Security agencies told to update database in drive to keep track of suspects
Brussels is proposing to bolster the way law enforcement agencies share border control data to address weaknesses exposed by terror attacks across Europe during the past two years.
The European Commission said steps were needed to strengthen the border control database known as the Schengen Information System and improve co-operation in tracking terror suspects.
The moves are part of a broader plan to strengthen counterterrorism legislation in the wake of attacks in France, Belgium and Germany that have killed more than 250 people in a little more than 12 months. In Germany, a hunt was under way for the driver of the truck claimed the lives of 12 people at a Berlin Christmas market.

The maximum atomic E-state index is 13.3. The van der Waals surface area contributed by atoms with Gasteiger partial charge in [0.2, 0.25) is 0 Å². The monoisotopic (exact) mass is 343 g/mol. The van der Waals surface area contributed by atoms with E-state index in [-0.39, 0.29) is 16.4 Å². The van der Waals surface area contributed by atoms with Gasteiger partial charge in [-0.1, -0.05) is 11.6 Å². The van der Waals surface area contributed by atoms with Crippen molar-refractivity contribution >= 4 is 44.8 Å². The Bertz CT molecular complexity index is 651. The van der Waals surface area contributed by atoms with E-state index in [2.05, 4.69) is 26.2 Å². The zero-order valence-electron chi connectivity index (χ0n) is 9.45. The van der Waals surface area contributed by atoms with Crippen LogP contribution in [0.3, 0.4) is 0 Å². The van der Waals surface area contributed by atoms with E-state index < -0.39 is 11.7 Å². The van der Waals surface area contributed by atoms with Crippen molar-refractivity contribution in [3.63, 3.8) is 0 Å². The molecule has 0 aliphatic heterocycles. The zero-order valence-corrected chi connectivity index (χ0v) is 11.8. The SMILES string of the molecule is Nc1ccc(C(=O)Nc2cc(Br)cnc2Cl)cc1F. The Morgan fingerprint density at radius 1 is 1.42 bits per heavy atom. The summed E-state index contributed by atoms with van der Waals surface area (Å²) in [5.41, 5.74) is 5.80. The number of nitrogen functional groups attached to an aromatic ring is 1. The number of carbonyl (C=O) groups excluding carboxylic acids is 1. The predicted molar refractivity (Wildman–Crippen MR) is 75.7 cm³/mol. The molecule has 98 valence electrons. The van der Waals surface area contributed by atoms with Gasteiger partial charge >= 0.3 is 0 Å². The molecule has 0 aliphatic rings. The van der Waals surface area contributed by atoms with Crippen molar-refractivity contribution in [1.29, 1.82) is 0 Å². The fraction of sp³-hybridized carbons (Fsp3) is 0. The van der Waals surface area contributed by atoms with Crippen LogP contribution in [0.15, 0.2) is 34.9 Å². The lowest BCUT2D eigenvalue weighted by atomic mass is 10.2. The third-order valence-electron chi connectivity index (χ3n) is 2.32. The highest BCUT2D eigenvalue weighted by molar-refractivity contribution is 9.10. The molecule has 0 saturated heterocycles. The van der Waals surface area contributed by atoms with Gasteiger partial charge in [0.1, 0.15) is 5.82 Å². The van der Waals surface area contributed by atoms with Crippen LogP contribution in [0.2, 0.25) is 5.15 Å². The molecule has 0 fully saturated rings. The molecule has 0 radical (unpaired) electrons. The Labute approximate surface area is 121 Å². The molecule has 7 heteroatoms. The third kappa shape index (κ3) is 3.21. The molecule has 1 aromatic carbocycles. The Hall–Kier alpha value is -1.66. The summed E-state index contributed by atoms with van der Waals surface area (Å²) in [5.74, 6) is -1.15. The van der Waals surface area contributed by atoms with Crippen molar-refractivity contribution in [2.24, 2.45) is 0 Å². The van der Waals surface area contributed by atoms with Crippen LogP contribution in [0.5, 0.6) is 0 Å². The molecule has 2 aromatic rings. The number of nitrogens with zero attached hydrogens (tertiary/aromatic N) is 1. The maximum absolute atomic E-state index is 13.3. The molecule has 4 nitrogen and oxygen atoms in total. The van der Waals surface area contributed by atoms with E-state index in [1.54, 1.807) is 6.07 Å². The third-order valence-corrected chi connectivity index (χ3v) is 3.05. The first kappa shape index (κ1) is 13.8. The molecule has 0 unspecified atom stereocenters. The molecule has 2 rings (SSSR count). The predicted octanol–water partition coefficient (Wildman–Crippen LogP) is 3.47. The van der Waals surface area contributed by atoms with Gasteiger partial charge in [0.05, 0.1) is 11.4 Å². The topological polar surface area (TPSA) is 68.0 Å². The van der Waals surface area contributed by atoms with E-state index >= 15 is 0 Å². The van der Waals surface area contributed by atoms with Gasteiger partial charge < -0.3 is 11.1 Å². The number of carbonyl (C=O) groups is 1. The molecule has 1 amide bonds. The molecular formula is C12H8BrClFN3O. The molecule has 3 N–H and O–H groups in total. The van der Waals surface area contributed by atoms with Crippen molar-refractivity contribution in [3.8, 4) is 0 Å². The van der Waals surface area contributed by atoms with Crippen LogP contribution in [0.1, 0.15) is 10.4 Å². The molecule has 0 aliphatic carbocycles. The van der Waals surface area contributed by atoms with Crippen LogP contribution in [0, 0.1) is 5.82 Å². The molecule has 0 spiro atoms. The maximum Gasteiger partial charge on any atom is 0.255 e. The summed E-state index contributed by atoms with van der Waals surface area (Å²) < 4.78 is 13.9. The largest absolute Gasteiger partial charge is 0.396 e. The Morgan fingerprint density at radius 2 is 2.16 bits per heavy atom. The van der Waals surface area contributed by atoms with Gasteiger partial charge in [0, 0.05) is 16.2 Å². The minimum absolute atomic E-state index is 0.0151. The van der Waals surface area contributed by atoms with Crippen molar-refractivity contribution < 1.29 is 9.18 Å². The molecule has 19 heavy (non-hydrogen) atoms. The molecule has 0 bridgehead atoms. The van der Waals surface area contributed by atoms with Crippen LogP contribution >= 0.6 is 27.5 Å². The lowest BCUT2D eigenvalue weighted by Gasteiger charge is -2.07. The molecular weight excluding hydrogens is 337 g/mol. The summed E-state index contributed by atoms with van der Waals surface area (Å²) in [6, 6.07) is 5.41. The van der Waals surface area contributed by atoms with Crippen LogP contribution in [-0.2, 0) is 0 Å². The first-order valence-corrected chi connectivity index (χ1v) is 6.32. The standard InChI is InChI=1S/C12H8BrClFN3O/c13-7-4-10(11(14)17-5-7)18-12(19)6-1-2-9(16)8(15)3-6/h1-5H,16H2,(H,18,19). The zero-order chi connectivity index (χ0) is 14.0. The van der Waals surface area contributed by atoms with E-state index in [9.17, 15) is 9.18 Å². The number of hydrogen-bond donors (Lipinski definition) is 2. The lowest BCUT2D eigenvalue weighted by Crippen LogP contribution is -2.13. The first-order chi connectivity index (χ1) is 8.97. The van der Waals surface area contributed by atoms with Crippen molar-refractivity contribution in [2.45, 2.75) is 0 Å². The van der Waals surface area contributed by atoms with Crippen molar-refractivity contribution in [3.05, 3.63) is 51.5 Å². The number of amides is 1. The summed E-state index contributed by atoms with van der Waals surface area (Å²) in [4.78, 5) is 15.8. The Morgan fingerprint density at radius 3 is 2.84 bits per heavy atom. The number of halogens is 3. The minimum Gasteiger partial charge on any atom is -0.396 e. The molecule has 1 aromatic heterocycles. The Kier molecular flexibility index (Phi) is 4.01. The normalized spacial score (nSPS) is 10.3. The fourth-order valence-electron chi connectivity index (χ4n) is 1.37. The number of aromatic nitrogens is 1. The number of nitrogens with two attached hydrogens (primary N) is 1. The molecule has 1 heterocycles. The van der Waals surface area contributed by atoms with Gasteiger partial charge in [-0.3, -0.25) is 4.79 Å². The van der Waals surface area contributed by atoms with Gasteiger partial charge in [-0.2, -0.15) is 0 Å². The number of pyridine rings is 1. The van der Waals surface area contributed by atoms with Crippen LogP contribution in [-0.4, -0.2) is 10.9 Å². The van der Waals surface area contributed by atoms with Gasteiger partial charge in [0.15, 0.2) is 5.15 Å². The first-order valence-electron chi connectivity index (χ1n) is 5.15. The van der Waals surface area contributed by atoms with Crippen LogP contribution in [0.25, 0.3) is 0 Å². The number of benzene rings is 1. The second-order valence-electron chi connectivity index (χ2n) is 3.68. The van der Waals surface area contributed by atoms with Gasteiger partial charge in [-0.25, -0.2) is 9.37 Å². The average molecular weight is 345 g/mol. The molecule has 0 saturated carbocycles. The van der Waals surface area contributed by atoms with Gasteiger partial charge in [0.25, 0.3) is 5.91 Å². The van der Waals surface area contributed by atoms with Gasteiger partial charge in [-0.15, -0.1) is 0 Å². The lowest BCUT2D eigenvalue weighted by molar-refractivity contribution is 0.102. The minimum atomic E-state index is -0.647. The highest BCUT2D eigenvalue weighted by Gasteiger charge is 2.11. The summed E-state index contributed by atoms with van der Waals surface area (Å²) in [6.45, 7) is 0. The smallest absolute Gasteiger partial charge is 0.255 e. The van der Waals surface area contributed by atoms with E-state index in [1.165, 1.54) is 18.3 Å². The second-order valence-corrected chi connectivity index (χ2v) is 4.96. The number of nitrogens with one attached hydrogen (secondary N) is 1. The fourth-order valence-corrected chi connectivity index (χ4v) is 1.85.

The SIS enables border guards and police to share information across the EU. It was set up to facilitate frontier checks and searches for criminals moving around the passport-free Schengen zone. While the system is seen as a technical success, the attacks have revealed flaws in how it is used.